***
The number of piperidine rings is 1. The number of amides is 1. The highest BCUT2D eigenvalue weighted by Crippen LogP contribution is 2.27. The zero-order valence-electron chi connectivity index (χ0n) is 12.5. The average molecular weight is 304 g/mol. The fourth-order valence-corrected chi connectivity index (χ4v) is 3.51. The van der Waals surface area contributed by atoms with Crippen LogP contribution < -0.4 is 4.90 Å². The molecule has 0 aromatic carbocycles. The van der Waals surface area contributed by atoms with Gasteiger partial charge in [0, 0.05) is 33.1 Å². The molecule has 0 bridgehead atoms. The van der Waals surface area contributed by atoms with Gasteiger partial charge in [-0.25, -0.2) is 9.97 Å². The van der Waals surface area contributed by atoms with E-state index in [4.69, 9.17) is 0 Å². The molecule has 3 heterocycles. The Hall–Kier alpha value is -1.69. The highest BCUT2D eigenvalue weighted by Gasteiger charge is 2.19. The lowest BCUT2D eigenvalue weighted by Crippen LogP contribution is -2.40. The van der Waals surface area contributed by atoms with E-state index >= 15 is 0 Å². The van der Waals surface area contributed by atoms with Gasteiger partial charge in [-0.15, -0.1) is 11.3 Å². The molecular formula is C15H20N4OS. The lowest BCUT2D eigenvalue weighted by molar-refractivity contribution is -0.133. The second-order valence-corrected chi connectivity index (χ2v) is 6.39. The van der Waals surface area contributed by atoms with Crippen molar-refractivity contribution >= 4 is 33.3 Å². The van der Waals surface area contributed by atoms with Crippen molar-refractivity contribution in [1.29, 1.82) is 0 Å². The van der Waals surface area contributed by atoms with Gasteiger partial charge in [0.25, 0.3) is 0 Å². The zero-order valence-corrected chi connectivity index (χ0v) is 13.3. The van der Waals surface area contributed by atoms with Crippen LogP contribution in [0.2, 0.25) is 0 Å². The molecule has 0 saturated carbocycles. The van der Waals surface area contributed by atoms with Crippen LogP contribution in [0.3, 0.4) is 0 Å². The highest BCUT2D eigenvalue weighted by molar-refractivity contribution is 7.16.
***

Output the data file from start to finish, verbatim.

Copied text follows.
The number of piperidine rings is 1. The number of amides is 1. The highest BCUT2D eigenvalue weighted by Crippen LogP contribution is 2.27. The zero-order valence-electron chi connectivity index (χ0n) is 12.5. The average molecular weight is 304 g/mol. The fourth-order valence-corrected chi connectivity index (χ4v) is 3.51. The van der Waals surface area contributed by atoms with Crippen LogP contribution < -0.4 is 4.90 Å². The molecule has 0 aromatic carbocycles. The van der Waals surface area contributed by atoms with Gasteiger partial charge in [0, 0.05) is 33.1 Å². The molecule has 0 bridgehead atoms. The van der Waals surface area contributed by atoms with Gasteiger partial charge in [-0.25, -0.2) is 9.97 Å². The van der Waals surface area contributed by atoms with E-state index in [4.69, 9.17) is 0 Å². The molecule has 3 heterocycles. The Hall–Kier alpha value is -1.69. The highest BCUT2D eigenvalue weighted by Gasteiger charge is 2.19. The lowest BCUT2D eigenvalue weighted by Crippen LogP contribution is -2.40. The van der Waals surface area contributed by atoms with E-state index >= 15 is 0 Å². The van der Waals surface area contributed by atoms with Gasteiger partial charge in [-0.15, -0.1) is 11.3 Å². The molecular formula is C15H20N4OS. The lowest BCUT2D eigenvalue weighted by molar-refractivity contribution is -0.133. The second-order valence-corrected chi connectivity index (χ2v) is 6.39. The van der Waals surface area contributed by atoms with Crippen molar-refractivity contribution >= 4 is 33.3 Å². The van der Waals surface area contributed by atoms with Crippen molar-refractivity contribution in [1.29, 1.82) is 0 Å². The van der Waals surface area contributed by atoms with Gasteiger partial charge in [0.25, 0.3) is 0 Å². The zero-order valence-corrected chi connectivity index (χ0v) is 13.3. The van der Waals surface area contributed by atoms with Crippen LogP contribution in [0.2, 0.25) is 0 Å². The molecule has 0 saturated carbocycles. The van der Waals surface area contributed by atoms with Crippen LogP contribution in [0.3, 0.4) is 0 Å². The highest BCUT2D eigenvalue weighted by molar-refractivity contribution is 7.16.